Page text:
Welcome to the William Davies & The Walla Walla Jesus History Website
William W. Davies (1833– 1906) was the leader of a Latter Day Saint schismatic group called the Kingdom of Heaven located in the foothills of the Blue Mountains overlooking Walla Walla from 1867 to 1881.
Davies was born in Wales to a Methodist family. In 1847, he converted to Mormonism and in 1854–55 he emigrated to Utah Territory as a Mormon pioneer to join the gathering of the members of The Church of Jesus Christ of Latter-day Saints.
After the Mountain Meadows massacre of 1857, Davies became disillusioned with the leadership of the LDS Church and became a follower of the schismatic leader Joseph Morris who was challenging the authority of Mormon leader Brigham Young.
Following the 1862 Morrisite War in which Morris was killed by authorities, Davies moved with a number of Morrisites to Deer Lodge County, Montana. While in Montana, Davies told of a series of revelations which instructed him to establish the “Kingdom of Heaven on Earth” near Walla Walla.
Davies and forty of his followers moved here in 1866 and eventually established a communal society on 400 acres near the top of Scenic Loop Road at its intersection with the road now known as Mormon Grade. Davies held legal title to all property in the Kingdom of Heaven.
Davies taught his followers that he was the archangel Michael, who had previously lived lives as the biblical Adam, Abraham, and David. When his son Arthur was born on February 11, 1868, Davies declared that the infant was the reincarnated Jesus Christ, and the child came to be called “the Walla Walla Jesus.”
After the announcement, the size of Davies’ followers doubled; most of the new converts came from San Francisco, California and Portland, Oregon. When Davies’ son, David, was born in 1869, he declared him to be God the Father, and it is said that he also declared himself to be the Holy Spirit, completing the divine Trinity.
Although Davies claimed the power to raise the dead, the Kingdom of Heaven began to collapse in 1879 when Davies’ wife Sarah died of diphtheria, and in 1880, when both Arthur and David, members of the Trinity, died of the same disease.
Some of Davies’ followers then sued him in Walla Walla County Superior Court for the return of property given to the community, and for fair compensation for their donated work, and won a judgment. As a result, the land on which the community was located was sold at public auction by order of the court, which essentially brought the Kingdom to a close, though some never lost faith.
At the time of its break-up, there were 43 members of the Davies group. Davies then moved to a camp he owned on Mill Creek, where he briefly attempted to revive his following, but eventually gave up and moved to San Francisco with his new wife. Davies returned to Walla Walla shortly before his death in 1906, and is buried at the Lyons Cemetery north of Mill Creek Road.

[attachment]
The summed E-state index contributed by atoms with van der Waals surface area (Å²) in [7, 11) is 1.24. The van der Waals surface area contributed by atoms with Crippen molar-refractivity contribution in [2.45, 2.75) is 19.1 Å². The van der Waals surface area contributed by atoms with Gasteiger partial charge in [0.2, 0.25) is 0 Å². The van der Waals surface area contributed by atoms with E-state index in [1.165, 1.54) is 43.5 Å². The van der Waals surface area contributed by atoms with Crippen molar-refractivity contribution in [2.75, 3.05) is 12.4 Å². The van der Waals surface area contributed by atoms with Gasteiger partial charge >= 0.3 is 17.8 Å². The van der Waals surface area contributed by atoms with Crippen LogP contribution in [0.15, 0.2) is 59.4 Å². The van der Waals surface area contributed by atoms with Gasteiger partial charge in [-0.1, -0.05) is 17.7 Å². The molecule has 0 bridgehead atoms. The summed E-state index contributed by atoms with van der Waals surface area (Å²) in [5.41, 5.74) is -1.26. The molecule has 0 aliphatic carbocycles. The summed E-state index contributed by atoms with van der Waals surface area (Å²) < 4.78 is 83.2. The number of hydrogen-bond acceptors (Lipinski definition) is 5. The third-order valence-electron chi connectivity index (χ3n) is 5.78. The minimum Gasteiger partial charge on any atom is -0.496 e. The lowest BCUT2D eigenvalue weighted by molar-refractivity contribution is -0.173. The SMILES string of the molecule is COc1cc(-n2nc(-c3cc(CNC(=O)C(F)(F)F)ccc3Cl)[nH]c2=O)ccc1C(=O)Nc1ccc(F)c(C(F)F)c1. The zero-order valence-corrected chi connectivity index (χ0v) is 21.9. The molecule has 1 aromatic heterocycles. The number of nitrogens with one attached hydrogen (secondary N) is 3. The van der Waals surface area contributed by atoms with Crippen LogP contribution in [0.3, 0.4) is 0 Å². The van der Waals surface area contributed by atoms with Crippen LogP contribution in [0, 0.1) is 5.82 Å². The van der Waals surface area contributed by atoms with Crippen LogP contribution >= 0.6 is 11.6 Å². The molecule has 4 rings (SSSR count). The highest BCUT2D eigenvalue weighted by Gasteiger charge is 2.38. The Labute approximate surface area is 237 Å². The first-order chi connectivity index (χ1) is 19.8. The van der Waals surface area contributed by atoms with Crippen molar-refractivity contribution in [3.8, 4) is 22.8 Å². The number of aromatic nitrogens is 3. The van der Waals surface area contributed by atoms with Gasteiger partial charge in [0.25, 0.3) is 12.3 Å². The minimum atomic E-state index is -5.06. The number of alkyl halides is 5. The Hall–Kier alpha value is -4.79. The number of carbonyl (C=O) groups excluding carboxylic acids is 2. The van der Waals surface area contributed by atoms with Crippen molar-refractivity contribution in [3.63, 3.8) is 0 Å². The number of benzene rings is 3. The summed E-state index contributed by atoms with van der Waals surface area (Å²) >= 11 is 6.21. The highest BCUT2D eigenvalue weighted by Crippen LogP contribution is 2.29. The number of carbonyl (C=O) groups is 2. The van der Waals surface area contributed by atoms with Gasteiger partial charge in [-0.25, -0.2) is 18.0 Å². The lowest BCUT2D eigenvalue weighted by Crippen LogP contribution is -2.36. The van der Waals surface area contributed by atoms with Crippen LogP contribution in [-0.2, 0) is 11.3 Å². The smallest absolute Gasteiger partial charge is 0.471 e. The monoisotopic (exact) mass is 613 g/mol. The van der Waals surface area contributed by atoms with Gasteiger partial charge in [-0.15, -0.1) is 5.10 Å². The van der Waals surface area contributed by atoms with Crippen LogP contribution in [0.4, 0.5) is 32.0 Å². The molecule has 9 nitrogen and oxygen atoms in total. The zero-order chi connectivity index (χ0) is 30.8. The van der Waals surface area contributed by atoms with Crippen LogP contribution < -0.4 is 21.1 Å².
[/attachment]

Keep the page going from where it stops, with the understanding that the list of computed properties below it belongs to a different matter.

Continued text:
Layout of the Community
The Davies community’s main compound was located just southeast of the current corner of Scenic Loop Road and Mormon Grade in the foothills of the Blue Mountains east of Walla Walla.
In the compound was the Davies brick residence, as well as a temple or central building for meetings, a school, and a variety of more humble homes.
The main barn for farming operations was just north of what is now Scenic Loop Road.
All of these buildings were long ago removed, and the site of the former community is currently open farm ground.
Many of the long-time residents of the Mill Creek area are related to members of the Davies community.
Beliefs and Practices of the Davies Community
On January 24, 1866, William W. Davies had a vision in which he saw a great white throne in heaven, and learned that God and his Son had chosen him, Davies, to reveal their will to mankind, and to inaugurate “the kingdom of heaven on earth.”
When his fifth son, Joseph Bowman Davies, was born on June 17, 1866, Davies announced him to be the reincarnation of John the Baptist, forerunner of the Messiah. In the spring of the next year, 1867, Davies travelled from Deer Lodge, Montana, along the Mullan Road to Walla Walla, where he declared “this is the place,” and purchased 80 acres of land where he established the Kingdom of Heaven on Earth.
Men and boys of the Davies community wore their hair long as a symbol of strength. Davies claimed the ability to cure disease and prevent death, to lay down his life, and to resurrect himself.
The community sent missionaries abroad and to several areas within the United States, including Portland, San Francisco, and even back to Utah. It does not appear any effort was made to encourage local people to join, and apparently none did.
All members were required to surrender their property to the community, and shared in the work, including on occasion Davies who was a brick mason. Others had to work outside the community to raise funds for it.
Davies is said to have expelled several followers from the community for immorality, and then to have claimed their wives for his own use, and also to have set up several women including the school teacher in private houses where he would visit them after dark, resulting in several births.
More information on the Davies community and other Walla Walla area historic events and sites is available in the resource box on this page, including a video dramatization of one of Davies’ followers as well as a senior thesis on the Davies community presented at Whitman College in 1989, and a link to an 1882 interview of William Davies by Frank Gilbert in “Historic Sketches of Walla Walla County.”